Regenerative Agriculture Could Get a Boost From Virtual Fencing | Civil Eats

Can Virtual Fences Help More Ranchers Adopt Regenerative Grazing Practices?

New technology aims to free herds of livestock from permanent paddocks, which could boost soil health and regenerative agriculture. It just needs to overcome a few hurdles.

A goat grazing with one of them virtual fencing collars on its neck. (Photo credit: Lisa Held)

At Georges Mill Farm in northern Virginia, Molly and Sam Kroiz’s goats are on the move. Some roam through pastures testing bunches of fescue, a cool-season grass, for the sweetness the frost brings. Others push into a strip of bushes, munching through brambles. One scales a boulder and balances on its hind legs to take bites out of a tree branch.

This herd, however, is not quite as free-range as it appears.

All 70 of the animals wear what look like big, boxy cowbells around their necks. When one goat gets close to an invisible fence line the farmers set up on an app, the box emits a high-pitched tone, eliciting an immediate response. Any goat within hearing distance perks up, freezes, and then slowly moves away from the line, despite the lack of any physical barrier.

The system was created by a Norwegian company called Nofence, and Molly and Sam are among 43 pilot farms testing it ahead of an official United States debut expected in early 2024. And Nofence is just one of several companies getting into the virtual fencing game. U.S.-based Vence, which was acquired by veterinary pharmaceutical giant Merck Animal Health in 2022, has been slowly rolling out a similar system on larger cattle ranches across the West since 2019. Other systems, including eShepherd and Corral Technologies, are also in development.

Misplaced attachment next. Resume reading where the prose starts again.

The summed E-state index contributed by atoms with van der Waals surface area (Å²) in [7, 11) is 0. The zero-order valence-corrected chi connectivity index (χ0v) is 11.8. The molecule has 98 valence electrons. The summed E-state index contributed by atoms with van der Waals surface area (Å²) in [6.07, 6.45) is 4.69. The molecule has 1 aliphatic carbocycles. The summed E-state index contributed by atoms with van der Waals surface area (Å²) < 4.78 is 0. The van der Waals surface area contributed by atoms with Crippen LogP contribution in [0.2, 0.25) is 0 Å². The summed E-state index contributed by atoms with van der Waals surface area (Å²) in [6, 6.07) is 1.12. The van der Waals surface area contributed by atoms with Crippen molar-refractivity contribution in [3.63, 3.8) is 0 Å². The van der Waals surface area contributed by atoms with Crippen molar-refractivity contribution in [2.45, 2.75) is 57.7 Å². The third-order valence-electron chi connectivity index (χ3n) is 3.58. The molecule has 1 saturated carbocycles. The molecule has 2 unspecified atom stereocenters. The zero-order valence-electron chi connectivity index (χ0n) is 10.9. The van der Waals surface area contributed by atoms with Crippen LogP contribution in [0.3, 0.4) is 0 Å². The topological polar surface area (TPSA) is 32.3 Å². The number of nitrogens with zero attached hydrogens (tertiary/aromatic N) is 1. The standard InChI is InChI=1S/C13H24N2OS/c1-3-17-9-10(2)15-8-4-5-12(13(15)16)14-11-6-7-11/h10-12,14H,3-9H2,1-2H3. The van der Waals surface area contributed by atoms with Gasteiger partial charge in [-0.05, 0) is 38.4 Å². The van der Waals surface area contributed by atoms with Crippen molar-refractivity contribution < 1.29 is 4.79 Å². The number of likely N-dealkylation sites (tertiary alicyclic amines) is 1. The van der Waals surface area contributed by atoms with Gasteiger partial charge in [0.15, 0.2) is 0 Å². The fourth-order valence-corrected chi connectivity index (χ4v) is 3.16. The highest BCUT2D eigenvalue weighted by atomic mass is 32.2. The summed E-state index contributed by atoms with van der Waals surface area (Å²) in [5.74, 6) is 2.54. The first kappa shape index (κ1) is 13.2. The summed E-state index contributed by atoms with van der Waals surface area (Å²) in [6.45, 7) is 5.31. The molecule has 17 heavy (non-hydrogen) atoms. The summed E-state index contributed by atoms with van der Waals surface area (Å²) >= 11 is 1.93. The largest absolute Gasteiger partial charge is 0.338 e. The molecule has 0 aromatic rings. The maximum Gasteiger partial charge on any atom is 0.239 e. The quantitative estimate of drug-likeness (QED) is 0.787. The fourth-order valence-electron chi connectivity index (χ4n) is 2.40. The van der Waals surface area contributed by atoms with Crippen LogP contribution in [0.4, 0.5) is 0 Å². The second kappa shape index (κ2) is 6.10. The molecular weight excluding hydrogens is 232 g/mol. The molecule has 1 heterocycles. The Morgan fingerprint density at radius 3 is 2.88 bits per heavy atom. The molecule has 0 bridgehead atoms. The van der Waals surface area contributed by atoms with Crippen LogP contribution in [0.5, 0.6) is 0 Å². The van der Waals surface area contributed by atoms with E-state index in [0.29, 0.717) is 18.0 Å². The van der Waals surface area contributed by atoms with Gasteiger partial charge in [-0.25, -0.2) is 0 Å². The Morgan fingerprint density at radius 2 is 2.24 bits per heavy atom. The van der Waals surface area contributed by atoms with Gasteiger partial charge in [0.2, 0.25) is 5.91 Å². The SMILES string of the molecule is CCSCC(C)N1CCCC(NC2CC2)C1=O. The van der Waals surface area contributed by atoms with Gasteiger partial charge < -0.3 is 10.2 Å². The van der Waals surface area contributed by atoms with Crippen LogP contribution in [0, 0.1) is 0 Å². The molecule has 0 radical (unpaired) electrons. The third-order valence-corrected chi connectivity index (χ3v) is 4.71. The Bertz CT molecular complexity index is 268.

Virtual fencing is gaining traction in American agriculture because it can save farmers time and money.  But it could also enable them to more easily adopt practices—and entire systems—that promote environmental benefits. When farmers are able to control how, where, and when their animals move between pastures, they can more easily accomplish ecological goals that might include increasing soil carbon, reducing water pollution, or incorporating trees. The technology also has the potential to rid the West of barbed wire that negatively impacts wildlife migration and adapt grazing to an age of increased wildfires by making it easy to keep cattle out of burned areas.